Rose Jergens is an advocate for children who suffer from abuse, neglect and violence. Day after day, she breaks barriers built by, and between, families, their communities and the social justice system, and speaks for the best interests of the children.
As executive director of the Four Corners Child Advocacy Center in Cortez, Jergens is responsible for creating a safe space for children and adolescents while law enforcement conduct investigations. She emphasizes the health and well-being of the victims during every step of an investigation.
Inspired by one of her high school teachers to pursue social work, Jergens initially worked as a counselor at a church camp, where she discovered she wanted a career working with children and teenagers.
Jergens was hired in 1994 as a deputy juvenile officer in Jasper County, Missouri. Her responsibilities included assessing abused, delinquent or neglected minors, suggesting treatment plans, monitoring cases and testifying in court. She worked with both criminals and victims, but she often found herself leaving courtrooms and meetings with an uneasy feeling.
“I really felt like I was creating criminals,” she said.
Jergens went back to school to get her master’s degree in communication while working as a graduate teaching assistant at Pittsburg State University in Pittsburg, Kansas. Then she earned a doctorate in communication from the University of Missouri, Columbia. Her educational pursuits led her to research the ideal model and standards for a child advocacy center, and her new goal was to run her own.
In 2008, Jergens said her husband, Jay Wood, discovered Four Corners Child Advocacy Center was hiring a new director, so she applied. She drove to Colorado with her son to scope out the area. They camped overnight and she prepared for her interview in a KOA bathroom. Less than a week later, she was offered the job.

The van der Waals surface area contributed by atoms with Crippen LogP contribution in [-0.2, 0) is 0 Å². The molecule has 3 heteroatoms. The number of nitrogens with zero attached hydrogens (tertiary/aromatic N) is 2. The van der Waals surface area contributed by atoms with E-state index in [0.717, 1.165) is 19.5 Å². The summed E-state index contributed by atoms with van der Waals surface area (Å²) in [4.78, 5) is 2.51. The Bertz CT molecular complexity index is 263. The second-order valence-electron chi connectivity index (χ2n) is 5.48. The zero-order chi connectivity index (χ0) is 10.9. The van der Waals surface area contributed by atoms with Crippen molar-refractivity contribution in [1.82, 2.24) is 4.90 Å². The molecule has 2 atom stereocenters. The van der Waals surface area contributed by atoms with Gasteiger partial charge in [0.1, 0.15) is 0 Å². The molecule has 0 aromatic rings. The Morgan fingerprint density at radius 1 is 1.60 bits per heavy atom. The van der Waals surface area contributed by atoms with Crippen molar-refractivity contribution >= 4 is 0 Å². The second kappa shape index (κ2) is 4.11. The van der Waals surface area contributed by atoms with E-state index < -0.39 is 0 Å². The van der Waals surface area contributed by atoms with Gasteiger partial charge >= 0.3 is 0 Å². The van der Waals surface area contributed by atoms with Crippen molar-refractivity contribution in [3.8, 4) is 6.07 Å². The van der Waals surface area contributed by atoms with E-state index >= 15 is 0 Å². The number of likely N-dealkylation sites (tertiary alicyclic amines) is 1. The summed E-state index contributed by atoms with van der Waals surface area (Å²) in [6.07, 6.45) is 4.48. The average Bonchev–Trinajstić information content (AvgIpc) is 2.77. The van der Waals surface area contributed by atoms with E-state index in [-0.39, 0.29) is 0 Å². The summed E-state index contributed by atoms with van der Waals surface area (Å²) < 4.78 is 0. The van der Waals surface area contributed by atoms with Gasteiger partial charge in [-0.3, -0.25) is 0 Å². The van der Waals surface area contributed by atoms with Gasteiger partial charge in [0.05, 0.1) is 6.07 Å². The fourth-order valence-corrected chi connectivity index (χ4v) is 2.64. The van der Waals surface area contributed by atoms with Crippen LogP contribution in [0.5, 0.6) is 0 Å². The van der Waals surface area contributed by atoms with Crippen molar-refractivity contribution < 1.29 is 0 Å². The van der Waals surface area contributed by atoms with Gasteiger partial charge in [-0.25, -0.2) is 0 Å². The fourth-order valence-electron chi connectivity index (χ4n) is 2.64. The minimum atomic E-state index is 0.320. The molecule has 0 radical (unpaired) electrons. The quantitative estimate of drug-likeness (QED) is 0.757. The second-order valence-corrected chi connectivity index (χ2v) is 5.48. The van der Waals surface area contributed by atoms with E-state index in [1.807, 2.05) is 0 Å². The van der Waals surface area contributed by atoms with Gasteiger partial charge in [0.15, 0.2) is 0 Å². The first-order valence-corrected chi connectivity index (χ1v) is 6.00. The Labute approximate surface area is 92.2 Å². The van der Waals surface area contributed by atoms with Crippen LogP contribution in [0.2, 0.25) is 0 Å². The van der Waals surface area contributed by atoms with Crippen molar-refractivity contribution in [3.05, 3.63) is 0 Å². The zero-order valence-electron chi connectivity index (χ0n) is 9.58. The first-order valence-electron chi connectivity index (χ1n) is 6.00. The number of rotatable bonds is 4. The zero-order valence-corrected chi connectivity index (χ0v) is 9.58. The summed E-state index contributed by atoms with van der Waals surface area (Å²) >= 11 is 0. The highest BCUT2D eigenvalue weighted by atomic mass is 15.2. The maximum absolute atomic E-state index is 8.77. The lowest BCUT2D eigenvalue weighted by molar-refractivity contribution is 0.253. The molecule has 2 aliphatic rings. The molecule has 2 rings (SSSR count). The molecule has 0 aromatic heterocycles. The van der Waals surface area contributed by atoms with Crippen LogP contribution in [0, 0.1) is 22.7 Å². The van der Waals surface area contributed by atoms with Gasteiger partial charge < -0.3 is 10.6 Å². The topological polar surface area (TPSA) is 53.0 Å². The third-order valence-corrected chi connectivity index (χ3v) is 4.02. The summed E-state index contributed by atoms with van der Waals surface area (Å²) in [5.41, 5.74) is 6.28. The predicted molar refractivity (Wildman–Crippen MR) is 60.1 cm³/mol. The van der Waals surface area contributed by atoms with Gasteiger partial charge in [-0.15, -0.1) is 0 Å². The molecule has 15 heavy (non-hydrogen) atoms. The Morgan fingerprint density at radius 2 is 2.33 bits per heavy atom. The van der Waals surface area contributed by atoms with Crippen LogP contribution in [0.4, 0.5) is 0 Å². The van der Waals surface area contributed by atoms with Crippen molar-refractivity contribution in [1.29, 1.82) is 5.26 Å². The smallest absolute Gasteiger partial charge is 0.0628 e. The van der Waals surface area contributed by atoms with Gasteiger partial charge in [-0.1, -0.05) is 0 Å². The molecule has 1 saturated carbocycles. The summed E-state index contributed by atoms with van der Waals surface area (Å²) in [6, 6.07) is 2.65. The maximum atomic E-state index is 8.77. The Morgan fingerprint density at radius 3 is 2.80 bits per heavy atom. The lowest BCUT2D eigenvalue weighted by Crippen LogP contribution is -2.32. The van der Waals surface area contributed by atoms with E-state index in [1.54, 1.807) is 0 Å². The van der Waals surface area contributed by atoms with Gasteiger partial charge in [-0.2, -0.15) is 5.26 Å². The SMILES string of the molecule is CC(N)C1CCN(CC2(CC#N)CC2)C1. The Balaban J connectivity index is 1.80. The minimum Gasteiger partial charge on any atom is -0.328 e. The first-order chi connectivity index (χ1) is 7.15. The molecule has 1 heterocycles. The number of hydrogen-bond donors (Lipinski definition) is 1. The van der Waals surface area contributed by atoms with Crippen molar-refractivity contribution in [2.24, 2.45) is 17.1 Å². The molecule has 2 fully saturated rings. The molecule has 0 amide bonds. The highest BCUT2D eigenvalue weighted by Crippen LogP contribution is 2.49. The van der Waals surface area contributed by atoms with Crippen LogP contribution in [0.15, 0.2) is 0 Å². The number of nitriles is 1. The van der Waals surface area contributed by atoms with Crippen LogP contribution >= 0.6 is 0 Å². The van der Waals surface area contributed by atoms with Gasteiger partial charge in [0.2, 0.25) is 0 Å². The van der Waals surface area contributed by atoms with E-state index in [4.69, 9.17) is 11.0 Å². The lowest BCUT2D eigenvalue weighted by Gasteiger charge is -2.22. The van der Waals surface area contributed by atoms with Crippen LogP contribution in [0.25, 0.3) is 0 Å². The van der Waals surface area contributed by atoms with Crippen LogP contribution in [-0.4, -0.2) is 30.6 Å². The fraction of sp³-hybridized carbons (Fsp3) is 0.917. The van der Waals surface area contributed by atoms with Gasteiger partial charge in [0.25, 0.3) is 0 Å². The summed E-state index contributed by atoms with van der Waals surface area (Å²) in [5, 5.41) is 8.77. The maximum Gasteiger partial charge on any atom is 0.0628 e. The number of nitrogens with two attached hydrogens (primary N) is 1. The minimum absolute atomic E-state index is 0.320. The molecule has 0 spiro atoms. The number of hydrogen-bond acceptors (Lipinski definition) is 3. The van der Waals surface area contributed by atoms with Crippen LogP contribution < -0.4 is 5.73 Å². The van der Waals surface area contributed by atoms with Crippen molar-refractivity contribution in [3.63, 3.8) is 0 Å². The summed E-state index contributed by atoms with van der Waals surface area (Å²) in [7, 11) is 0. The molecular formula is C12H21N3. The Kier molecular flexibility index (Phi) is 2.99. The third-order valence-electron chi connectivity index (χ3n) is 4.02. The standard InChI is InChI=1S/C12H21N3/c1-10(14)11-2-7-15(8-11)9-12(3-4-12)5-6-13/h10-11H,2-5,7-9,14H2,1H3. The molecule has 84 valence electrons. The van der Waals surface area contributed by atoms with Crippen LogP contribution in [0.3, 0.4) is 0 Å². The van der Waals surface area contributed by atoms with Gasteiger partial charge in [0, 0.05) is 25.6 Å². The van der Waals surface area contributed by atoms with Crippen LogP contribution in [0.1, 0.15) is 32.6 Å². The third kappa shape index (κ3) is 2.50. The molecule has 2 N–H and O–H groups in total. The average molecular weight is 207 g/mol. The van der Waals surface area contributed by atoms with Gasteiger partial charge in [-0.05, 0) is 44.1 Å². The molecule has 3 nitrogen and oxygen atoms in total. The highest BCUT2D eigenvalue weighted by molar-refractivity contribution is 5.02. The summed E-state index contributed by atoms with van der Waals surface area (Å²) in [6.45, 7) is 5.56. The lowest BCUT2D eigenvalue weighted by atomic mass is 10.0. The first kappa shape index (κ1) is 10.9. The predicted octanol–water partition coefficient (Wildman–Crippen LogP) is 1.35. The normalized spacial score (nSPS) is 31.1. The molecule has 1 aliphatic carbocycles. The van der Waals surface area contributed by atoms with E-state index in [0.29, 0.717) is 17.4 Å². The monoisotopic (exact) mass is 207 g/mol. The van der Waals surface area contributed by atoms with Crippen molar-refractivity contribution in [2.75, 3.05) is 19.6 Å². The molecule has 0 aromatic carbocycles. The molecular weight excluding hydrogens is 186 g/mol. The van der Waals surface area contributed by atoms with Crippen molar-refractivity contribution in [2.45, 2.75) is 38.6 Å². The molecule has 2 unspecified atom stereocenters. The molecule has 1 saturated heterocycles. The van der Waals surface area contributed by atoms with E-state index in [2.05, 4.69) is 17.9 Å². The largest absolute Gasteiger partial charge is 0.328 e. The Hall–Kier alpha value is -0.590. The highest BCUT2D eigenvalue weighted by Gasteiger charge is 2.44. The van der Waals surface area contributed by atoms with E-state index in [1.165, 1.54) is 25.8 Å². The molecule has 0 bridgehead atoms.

She accepted the position to serve Montezuma and Dolores counties, as well as the Ute Mountain Ute and Southern Ute Indian tribes. “I wanted to make it the very best child advocacy center in a rural community,” she said. “It was kind of an experiment.”
Aside from fundraising, her first priority was engaging the youth-focused organizations in the community. That meant going to churches, nonprofit organizations and schools to teach others to identify and report signs and symptoms of abuse, neglect and violence.
“The reality is most people don’t understand what their responsibility is to reporting,” she said. “More than that, is becoming passionate about it. If kids are our passion, then we need to take on that responsibility.”
When a former executive at Renew, Inc., an organization that assists victims of domestic violence and sexual assault, was charged with theft and placed on leave, Jergens volunteered to step in to ensure the nonprofit could continue to serve the community. With her husband’s assistance, she dove into the books and balanced the budget to save the nonprofit from losing funding. Jergens spent about five months contacting and communicating with funders, developing an advisory group and helping Renew wrap up end-of-year responsibilities.
“The funding is all stable now,” she said. “We were able to start the new year on schedule and caught up. We actually had $28,000 extra, and one of our funders let us buy all new safehouse furniture and appliances.”
“Right now, they are at a place where I could hand this off to somebody and be comfortable about it,” she said. “What a great group of women that are super passionate about what they are doing. They just need some good support.”